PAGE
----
One of the best parts of our trip was a walking tour we took with London Walks. Our tour guide, Tom (the Barrister), was a true Upper Crust Character; I would go out of my way to take another walk with him.Follow me, ladies... We took the Wednesday London Explorer Day, which covered a lot of ground, but nicely. The other customers on the walk were not at all your typical tour people.

We took the somewhat eerie Docklands Light Railway out to Greenwich to see the meridian. A brass marker runs all through town, so there's no need to haul yourself to the observatory unless you feel the need. Do check some pubs, a couple of which were very neat -- The Richard I (has a great back garden), and the Gipsy Moth (sits right near the Thames boat dock). Someone on the web described the Gipsy as "actually really cool, trendy without trying too hard."

On this last trip, we inadvertently spent quite a bit of time riding boats on the Thames, which turned out to be a lot of fun. The captains generally give some sort of impromptu narration of the buildings that you're floating by, then pass the hat as you leave. Some are more entertaining than others, but it was always a pleasant trip.

A posh massage...Ah-h...

I've saved the best tip for last. You might want to try it, too. When we first arrived in London we went straight from Heathrow to our hotel, dropped off our bags, and then went to the posh Dorchester Hotel's spa for massages. If you go mid-week they almost certainly will have space for you to rest in their post-massage relaxing room --ask for the "ionization room" (I think that's the name but you can check when you're there). Imagine yourself newly massaged and wrapped in a robe, tucked into your own personal waterbed with cozy sheets in a room with dim lights. Ahh....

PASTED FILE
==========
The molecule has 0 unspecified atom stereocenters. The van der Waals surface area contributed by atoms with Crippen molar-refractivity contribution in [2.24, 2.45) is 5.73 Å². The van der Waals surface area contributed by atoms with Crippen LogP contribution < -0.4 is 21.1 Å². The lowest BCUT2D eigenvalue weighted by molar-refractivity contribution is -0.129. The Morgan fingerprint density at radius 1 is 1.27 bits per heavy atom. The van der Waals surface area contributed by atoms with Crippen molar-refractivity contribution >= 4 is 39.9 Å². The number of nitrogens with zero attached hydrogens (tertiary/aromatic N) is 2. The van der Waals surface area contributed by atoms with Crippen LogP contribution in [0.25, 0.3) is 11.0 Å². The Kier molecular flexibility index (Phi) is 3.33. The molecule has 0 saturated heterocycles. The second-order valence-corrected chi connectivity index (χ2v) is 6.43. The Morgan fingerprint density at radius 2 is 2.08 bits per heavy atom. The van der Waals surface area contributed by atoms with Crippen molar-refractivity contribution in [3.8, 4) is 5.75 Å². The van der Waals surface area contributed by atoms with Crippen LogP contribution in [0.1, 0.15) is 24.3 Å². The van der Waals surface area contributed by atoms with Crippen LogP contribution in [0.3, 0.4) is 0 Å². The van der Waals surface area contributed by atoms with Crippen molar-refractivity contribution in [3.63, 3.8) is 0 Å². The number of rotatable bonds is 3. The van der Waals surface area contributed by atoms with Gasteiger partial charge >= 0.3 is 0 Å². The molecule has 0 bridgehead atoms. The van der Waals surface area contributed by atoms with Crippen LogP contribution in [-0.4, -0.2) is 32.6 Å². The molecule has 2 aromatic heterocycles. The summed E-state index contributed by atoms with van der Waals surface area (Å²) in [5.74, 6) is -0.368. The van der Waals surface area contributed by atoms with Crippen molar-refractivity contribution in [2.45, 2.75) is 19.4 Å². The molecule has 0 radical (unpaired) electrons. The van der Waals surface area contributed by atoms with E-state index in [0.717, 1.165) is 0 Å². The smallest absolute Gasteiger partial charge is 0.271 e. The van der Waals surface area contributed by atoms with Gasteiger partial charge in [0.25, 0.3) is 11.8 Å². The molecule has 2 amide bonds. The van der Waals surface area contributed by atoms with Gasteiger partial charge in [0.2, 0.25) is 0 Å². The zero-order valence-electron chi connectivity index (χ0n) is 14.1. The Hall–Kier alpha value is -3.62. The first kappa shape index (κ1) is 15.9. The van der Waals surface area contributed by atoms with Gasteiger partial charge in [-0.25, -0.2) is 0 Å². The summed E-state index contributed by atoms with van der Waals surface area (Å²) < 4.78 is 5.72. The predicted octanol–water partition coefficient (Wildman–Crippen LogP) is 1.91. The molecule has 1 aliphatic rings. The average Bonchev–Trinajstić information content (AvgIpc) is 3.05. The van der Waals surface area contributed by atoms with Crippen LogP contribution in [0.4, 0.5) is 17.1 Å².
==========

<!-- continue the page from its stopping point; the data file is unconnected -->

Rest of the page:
The south side of the Thames...

Journeywoman Brenda R. from Phoenix, Arizona (USA) writes...
"I've just returned from several weeks in Europe including a few days in London. For anyone who has not been there for a few years, be sure to see all that's new on the South side of the Thames. Regards to the Queen...A suggested itinerary is to start at St. Pauls (mostly under wraps for a much needed cleaning), Walk across the millenium bridge and turn left/East to the New Globe Theater. The only way to see the inside is to take a tour. Then head West and spend some time at the Tate Modern - a fabulous re-creatioin of an old power plant! (It's free, like all the other museums). Continue along the riverside. In the OXO building is an upbest and inexpenisve cafe called EAT . The building features several designer/artist studio/stores - great browsing. Further on is an almost always open, open-air book sale. This new area is called Southwark and pronounced Sutherk. You'll pass by/under several upgraded bridges and end up at The EYE. You can cross back over at several points along the way and be at a Tube stop in minutes. My regards to the Queen!"